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Stumbling through writers block

Do you ever have that feeling that you want to write, but can’t seem to find something to blog about?

I’ve been feeling that way for the past few days.

So I decided to provide a tip for bloggers who don’t know what to write about: Stumble Upon.

Stumble Upon is a great addition to the social bookmarking world — in my humble opinion better and more addictive than digg. Stumble Upon allows stumblers to find random Web sites, tagged by other stumblers, in the topic areas that they are interested in.

Bonus for milbloggers — there is a stumbling category totally dedicated to military Web sites.

I’d check it out. If nothing else, its a great way to find new information (and waste a bit of time).

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Five things about me meme

I got tagged with the “five things about me” meme by my friend Alice Marshall at Presto Vivace. So without further ado, here are five things you might not know about me:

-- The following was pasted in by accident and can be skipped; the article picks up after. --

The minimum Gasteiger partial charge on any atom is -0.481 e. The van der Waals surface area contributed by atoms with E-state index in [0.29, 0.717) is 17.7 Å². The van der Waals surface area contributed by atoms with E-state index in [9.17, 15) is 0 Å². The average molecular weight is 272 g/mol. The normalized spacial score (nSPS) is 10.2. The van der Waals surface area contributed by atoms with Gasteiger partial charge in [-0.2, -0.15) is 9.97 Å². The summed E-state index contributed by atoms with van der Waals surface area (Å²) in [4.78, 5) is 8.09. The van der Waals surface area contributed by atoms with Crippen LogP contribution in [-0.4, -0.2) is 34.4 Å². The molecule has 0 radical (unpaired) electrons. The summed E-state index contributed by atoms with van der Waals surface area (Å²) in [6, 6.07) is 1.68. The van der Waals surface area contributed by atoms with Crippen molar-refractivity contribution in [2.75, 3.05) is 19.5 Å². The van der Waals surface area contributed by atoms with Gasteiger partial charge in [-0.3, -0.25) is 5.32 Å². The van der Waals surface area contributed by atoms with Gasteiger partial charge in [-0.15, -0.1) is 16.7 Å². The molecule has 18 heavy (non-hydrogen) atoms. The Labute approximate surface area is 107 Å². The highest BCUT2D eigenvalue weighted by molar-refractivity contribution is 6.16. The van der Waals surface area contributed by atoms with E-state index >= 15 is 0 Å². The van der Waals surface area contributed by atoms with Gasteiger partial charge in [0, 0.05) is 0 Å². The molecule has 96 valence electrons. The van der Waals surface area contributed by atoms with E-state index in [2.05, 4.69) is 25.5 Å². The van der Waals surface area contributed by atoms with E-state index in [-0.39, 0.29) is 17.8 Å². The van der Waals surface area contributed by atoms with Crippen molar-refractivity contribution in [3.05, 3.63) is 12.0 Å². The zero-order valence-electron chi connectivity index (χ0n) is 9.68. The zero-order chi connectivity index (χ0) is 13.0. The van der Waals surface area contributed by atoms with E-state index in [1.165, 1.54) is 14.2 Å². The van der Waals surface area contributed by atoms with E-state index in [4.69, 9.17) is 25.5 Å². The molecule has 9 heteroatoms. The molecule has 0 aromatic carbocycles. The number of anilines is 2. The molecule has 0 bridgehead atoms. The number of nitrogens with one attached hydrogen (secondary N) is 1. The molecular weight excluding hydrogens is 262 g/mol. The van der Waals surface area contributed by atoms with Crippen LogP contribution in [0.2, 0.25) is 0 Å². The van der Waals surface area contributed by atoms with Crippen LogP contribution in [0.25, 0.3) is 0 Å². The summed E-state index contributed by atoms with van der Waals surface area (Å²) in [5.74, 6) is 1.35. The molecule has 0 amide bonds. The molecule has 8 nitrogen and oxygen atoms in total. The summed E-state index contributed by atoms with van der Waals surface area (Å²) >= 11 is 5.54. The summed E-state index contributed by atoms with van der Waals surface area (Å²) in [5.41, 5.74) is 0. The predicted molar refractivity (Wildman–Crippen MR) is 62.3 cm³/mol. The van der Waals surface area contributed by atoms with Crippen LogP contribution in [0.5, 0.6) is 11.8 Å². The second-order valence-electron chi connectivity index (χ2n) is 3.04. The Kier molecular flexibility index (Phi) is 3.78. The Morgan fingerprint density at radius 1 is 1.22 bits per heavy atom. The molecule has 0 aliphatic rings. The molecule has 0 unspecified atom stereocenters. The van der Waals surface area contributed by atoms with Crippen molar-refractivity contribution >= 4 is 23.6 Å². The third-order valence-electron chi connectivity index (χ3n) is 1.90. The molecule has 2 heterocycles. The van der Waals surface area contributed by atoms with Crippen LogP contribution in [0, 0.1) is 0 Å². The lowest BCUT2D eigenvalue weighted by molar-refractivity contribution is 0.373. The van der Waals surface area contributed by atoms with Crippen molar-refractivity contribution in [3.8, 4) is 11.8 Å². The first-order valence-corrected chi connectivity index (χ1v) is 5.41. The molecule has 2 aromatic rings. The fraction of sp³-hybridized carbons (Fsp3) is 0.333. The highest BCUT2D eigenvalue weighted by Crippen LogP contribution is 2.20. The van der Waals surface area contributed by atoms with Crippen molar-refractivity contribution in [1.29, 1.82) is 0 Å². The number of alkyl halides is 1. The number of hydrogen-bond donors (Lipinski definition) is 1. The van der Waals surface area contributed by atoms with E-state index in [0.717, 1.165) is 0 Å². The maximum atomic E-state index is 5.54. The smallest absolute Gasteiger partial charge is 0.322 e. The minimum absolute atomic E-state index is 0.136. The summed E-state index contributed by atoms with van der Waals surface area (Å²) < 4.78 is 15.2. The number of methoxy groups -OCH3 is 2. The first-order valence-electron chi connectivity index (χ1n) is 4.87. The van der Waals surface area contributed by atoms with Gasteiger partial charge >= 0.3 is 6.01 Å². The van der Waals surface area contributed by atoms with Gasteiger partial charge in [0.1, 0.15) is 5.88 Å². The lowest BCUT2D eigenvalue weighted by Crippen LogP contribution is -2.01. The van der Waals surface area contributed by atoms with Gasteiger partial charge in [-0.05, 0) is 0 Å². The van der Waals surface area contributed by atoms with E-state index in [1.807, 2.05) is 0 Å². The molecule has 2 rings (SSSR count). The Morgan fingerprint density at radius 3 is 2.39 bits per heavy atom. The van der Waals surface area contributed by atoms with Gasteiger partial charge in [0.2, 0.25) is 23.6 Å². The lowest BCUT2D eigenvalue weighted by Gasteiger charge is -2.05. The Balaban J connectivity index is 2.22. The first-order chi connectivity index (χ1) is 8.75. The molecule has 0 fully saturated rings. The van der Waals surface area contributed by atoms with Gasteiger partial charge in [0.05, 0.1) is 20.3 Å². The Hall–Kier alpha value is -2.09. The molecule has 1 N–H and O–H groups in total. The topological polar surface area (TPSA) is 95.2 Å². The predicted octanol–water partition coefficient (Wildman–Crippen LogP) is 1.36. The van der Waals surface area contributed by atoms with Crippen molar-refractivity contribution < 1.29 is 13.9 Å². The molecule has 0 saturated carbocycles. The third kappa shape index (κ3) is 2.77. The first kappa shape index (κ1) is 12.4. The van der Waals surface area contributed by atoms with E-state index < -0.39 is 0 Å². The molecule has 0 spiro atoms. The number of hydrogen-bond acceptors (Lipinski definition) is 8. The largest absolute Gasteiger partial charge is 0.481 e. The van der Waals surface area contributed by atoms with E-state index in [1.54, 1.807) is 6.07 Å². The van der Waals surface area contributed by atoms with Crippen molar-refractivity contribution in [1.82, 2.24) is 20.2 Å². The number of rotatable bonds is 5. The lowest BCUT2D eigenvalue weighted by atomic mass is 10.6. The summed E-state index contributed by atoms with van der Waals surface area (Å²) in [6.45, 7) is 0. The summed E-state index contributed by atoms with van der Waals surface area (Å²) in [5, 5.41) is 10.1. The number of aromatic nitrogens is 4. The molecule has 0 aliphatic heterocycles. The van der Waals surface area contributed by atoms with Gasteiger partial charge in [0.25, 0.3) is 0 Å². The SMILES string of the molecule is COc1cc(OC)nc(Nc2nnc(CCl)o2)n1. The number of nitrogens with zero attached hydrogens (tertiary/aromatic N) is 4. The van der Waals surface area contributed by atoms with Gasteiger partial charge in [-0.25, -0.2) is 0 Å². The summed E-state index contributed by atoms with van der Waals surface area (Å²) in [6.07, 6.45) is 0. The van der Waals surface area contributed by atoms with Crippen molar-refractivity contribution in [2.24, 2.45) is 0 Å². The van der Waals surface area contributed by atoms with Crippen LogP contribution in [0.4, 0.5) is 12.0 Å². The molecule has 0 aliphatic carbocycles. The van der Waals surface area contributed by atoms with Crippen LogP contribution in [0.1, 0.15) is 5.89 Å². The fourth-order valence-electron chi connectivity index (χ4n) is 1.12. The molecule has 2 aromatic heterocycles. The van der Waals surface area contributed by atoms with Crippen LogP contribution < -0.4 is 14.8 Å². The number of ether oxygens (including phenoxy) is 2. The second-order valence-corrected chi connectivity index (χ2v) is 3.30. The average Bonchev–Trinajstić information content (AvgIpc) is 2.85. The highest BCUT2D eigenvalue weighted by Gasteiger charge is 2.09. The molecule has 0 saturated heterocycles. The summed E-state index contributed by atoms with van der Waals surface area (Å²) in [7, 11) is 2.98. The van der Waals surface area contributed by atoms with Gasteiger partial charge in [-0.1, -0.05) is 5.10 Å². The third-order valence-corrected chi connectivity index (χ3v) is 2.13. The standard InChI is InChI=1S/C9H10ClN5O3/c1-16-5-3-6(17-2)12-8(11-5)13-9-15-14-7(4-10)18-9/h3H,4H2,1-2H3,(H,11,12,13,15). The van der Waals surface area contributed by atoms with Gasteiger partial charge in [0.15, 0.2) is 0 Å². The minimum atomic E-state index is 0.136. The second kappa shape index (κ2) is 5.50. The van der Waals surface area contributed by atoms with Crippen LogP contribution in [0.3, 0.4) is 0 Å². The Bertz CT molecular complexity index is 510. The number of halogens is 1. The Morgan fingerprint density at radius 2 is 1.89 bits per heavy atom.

I owned a pet chinchilla while growing up. My parents wouldn’t let me have the dog that I wanted because my dad was allergic.

I was kissed by a former Miss America.

I was the musical director for the men’s a cappella group at my university. But don’t ask me to sing in public (unless you are willing to allow me to embarrass you with a serenade).

I don’t eat ketchup and tomatoes, but I love tomato sauce.

I once at Chipotle 5 times in one week. And I loved every burrito I had.

I was tagged by a PR blogger, so in an effort to be a bit of a connector, I am tagging people who don’t blog about public relations — so among milbloggers, i’m passing this to Signaleer and LTC Patrick, and outside of the military blogosphere, this is going to Jeff at Shape of Days, Tom at Adventures in Troubleshooting, and Joe at Marmaduke Explained (which you need to read because it is hilarious.)

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NAVCENT is rocking new media